Gorgeous Dutch cheese!

Dutch cheeses bring back such fond memories of my years in Holland, with early morning jaunts to my local shop in Lienden’s village square for cheeses and fresh baked breads to take home for a real Dutch breakfast. The nagelkaas pictured is a treat indeed, brought back by my dear Dutch friend Mathilde on her return from a recent trip to Holland. Dutch cheeses are available worldwide of course, as well as here in Thailand. But, as good as they are, most are young cheeses that do not capture the depth or variety of flavors you find in artisan aged Dutch cheeses in Holland.

The cheese pictured is a traditional boeren (farmer) kaas (cheese), also known as nagelkaas, that dates back centuries from the province of Friesland in the north east of Holland. The cheese was produced on small farms using skimmed milk or buttermilk,  boldly flavored with cumin and clove, and aged to perfection. Nagelkass is now made with whole milk by artisan cheese makers in central Holland, a few of which ship worldwide. Aged Dutch cheeses are also available at select speciality cheese purveyors in larger cities worldwide.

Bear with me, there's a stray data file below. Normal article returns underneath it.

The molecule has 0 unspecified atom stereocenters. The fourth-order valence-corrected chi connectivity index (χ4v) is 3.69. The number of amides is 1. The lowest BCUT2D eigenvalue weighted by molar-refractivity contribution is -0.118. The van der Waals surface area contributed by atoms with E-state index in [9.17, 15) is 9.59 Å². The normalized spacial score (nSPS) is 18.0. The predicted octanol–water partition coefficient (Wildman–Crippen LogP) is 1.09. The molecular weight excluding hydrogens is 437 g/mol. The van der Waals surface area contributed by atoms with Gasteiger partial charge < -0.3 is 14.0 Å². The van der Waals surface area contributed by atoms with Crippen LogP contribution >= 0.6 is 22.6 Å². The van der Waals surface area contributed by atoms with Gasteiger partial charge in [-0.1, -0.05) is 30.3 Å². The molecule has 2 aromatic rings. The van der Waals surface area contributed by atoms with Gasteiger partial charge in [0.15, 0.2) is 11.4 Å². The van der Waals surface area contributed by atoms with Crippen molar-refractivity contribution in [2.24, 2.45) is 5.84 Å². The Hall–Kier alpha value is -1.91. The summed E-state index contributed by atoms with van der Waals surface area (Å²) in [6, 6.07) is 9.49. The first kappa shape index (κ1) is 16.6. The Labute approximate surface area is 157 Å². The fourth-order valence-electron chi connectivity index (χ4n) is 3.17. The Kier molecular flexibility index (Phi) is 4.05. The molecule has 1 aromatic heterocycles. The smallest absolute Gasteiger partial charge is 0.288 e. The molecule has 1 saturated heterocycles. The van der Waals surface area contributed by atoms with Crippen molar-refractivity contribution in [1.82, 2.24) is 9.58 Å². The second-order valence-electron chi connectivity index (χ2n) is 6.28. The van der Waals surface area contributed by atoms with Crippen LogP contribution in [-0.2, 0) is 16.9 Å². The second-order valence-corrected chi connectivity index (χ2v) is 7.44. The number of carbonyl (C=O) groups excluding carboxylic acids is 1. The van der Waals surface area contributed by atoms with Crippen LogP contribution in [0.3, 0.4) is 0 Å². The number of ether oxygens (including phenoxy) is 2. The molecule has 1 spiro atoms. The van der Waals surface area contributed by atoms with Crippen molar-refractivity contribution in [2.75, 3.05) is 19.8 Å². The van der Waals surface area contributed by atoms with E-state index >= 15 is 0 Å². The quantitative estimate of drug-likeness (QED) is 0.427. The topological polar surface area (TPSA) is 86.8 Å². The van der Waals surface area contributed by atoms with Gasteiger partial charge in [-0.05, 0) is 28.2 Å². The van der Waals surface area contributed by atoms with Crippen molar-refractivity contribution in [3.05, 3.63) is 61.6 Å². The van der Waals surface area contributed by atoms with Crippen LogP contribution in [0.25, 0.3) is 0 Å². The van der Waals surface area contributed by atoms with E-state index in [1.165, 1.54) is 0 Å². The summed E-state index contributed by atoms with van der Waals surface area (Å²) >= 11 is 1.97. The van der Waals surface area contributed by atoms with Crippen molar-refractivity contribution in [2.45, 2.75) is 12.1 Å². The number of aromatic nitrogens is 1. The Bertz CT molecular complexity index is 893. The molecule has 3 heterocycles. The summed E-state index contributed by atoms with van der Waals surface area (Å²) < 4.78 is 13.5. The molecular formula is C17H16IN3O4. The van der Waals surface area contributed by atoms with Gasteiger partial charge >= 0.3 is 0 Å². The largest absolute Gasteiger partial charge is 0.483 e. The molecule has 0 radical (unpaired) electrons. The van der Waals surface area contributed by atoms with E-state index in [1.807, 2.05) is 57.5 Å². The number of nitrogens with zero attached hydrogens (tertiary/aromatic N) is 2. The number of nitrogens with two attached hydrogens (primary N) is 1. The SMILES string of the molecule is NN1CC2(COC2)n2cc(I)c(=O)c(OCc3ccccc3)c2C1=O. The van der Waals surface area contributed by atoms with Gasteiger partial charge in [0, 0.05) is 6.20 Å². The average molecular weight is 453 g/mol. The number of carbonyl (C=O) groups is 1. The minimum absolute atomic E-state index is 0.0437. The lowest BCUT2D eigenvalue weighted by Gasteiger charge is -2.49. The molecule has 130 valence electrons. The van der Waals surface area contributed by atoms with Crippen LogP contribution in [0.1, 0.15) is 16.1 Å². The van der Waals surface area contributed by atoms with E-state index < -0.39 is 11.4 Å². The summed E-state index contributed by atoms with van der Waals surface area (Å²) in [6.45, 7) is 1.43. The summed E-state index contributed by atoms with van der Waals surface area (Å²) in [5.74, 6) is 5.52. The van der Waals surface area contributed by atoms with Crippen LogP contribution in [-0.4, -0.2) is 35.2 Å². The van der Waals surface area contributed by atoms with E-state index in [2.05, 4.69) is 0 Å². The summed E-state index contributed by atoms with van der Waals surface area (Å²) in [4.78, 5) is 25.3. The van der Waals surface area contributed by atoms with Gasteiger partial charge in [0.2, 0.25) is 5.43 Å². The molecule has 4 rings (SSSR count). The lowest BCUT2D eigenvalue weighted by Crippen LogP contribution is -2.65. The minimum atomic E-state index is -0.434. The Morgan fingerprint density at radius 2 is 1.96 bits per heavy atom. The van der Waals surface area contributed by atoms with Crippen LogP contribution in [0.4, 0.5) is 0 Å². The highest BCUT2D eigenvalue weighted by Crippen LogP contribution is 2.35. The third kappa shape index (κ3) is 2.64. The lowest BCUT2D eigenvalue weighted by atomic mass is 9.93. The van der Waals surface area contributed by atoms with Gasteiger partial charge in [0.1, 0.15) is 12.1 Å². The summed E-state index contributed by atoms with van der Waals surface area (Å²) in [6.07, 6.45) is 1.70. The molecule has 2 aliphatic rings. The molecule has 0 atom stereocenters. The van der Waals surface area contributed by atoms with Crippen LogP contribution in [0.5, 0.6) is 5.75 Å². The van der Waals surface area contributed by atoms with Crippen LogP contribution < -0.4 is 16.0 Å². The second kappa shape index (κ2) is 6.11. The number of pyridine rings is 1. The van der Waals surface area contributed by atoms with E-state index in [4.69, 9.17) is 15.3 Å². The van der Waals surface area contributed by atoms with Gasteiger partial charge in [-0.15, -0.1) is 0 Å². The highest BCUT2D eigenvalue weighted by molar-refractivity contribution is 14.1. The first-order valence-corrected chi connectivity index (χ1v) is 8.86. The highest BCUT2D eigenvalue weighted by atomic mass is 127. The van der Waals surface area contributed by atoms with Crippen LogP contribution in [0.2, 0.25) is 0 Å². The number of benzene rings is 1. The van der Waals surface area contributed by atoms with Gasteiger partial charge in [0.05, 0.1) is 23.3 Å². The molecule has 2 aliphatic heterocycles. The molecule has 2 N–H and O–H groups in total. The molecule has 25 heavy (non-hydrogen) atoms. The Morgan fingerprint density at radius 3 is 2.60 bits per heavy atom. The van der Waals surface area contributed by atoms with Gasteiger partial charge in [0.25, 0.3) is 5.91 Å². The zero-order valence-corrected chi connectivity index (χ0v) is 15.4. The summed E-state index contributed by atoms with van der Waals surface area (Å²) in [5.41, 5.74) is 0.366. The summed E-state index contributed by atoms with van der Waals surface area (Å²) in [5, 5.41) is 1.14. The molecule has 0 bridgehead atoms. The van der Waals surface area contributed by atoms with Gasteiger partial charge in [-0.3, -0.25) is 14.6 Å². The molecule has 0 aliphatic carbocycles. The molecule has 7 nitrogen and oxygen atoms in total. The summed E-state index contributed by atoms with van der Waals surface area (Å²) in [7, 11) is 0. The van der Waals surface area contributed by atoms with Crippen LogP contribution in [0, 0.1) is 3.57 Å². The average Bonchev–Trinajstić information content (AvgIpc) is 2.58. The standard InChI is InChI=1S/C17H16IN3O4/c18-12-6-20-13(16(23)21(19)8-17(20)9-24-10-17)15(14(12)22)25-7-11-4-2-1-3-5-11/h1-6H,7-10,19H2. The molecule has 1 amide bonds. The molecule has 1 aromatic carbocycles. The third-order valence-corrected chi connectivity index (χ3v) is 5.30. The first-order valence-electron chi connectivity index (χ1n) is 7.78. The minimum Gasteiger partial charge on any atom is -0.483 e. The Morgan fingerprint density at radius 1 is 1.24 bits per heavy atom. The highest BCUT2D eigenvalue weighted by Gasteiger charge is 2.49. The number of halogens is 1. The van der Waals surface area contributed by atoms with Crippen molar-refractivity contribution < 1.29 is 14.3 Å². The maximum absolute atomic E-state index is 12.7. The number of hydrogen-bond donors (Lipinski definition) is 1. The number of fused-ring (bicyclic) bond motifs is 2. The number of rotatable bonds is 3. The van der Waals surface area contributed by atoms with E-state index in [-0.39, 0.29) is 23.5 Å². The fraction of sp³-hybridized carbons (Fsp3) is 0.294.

If you are travelling to Holland be sure to visit Reypenaer shops in Amsterdam or visit Wijngaard Kaas’ historic warehouse and shop (click here) in Woerden.

Visit Reypenaer Cheese (click here) for more information and international shipping.

If you are cheese shopping in Holland, a quick reference guide for identifying Dutch cheeses by age.

  • Jong (young), aged 4 weeks
  • Jong-belegen, aged 7 or 8 weeks
  • Belegen (mature), aged 16 to 18 weeks
  • Extra belegen, aged 7 to 8 months
  • Oud (old), aged 10 to 12 months
  • Over jarig (very old) aged more than 18 months

En eet smakelijk!

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